"Haven't I Vacationed in the Lipotropics?"
When referring to fat, a key work to remember is lipotropic. This literally means "to move the fat." There are certain lipotropic substances that must be present and available to prevent accumulation of fat in the liver. They include Choline, Vitamin B-12, Betaine and possibly Inositol.
Through the years, the amount of fats consumed by Americans, day after day, has increased. Less and less do we eat cereals, breads and potatoes. More and more we eat ice cream, fast foods, table spreads as well as other fats. This has created considerable concern in nutritional research. Research shows that a high intake of saturated fats and cholesterol evaluates the amount of lipids in the blood. While one watches this steady increase of fatty substances in the blood the world also watches a steady increase in cardiovascular disease.
"How Much Fat is Enough?"
As you progress on your personalized program keep in mind that certain fat soluble vitamins essential to human health are carried in fats. When you reduce fat intake you reduce the intake of these vitamins.
Vegetable fats, such as corn, safflower, and soybean oils, are high in linoleic acid. Nutritionists suggest that Americans should derive no more than 20 to 30 percent of their totally daily caloric intake from fats.
Where Fat Comes From
Meats- All meats contain fat. The percentage of fat will depend on the cut of meat and the grade of meat. Prime and choice cuts of meat will contain a higher level of fat, which makes them more tender. The standard and good grades are the lower grades. They lack the tenderness associated with the high fat levels and are lower in fat. Not all fowl is low in fat. Duck and goose have a relatively high level. The lowest fat meats are fish, turkey and chicken in that order.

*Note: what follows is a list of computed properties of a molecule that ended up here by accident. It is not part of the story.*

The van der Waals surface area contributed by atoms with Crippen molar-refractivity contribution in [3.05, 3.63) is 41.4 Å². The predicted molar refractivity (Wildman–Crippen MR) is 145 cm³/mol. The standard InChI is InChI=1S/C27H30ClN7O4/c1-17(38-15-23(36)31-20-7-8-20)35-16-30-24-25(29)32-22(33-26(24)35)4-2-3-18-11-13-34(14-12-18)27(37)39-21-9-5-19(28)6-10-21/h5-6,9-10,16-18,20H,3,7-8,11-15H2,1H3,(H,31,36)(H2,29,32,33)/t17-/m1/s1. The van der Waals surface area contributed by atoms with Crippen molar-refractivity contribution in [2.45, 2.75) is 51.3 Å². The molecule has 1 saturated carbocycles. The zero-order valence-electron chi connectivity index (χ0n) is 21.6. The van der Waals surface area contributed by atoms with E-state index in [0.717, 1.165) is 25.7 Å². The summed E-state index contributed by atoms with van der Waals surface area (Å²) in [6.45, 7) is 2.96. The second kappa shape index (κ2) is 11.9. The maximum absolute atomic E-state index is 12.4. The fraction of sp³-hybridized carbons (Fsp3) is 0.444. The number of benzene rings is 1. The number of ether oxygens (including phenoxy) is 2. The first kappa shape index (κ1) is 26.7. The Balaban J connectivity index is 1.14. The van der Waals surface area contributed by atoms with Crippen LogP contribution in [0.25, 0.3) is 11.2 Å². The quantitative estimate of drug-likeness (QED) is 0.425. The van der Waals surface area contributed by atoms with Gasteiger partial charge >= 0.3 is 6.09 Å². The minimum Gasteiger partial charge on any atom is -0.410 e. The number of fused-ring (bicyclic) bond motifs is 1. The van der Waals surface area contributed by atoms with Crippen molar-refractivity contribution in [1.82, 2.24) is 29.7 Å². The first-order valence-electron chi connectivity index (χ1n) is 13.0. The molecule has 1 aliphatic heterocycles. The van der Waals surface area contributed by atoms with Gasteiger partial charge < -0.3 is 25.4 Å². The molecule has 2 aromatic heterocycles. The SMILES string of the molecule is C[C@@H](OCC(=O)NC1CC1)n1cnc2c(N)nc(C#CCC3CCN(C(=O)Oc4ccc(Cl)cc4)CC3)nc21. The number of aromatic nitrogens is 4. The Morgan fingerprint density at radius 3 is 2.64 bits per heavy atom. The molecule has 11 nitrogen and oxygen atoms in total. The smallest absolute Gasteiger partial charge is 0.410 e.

Dairy Products- All dairy products contain fat and cholesterol. However, current studies show that it is healthier to consume the "natural" products over most of the artificially produced dairy products. The heat processing of products that contain fats tends to produce a harmful fatty substance called a "trans-acid". It is best, however, to purchase dairy products that are "low-fat" or "non-fat".
Cooking Oils- There is a large variety of cooking oils sold in the United States. Since most are polyunsaturated they do not raise cholesterol levels nor assist the body in making cholesterol.
Solid Shortenings- Many now have a process that allows them to have a higher percentage of polyunsaturated fat than saturated fat.
Fruits and Vegetables- Most contain some fat but in very low concentrations. Avocados are an exception and are higher in saturated fat than any other vegetable.
Nuts- Most nuts are moderately high in fat content. Walnuts contain the highest levels of polyunsaturted fats while macadamias are one of the highest overall fat nut. Some of the nuts such as cashews and coconut have more saturated fat than polyunsaturated.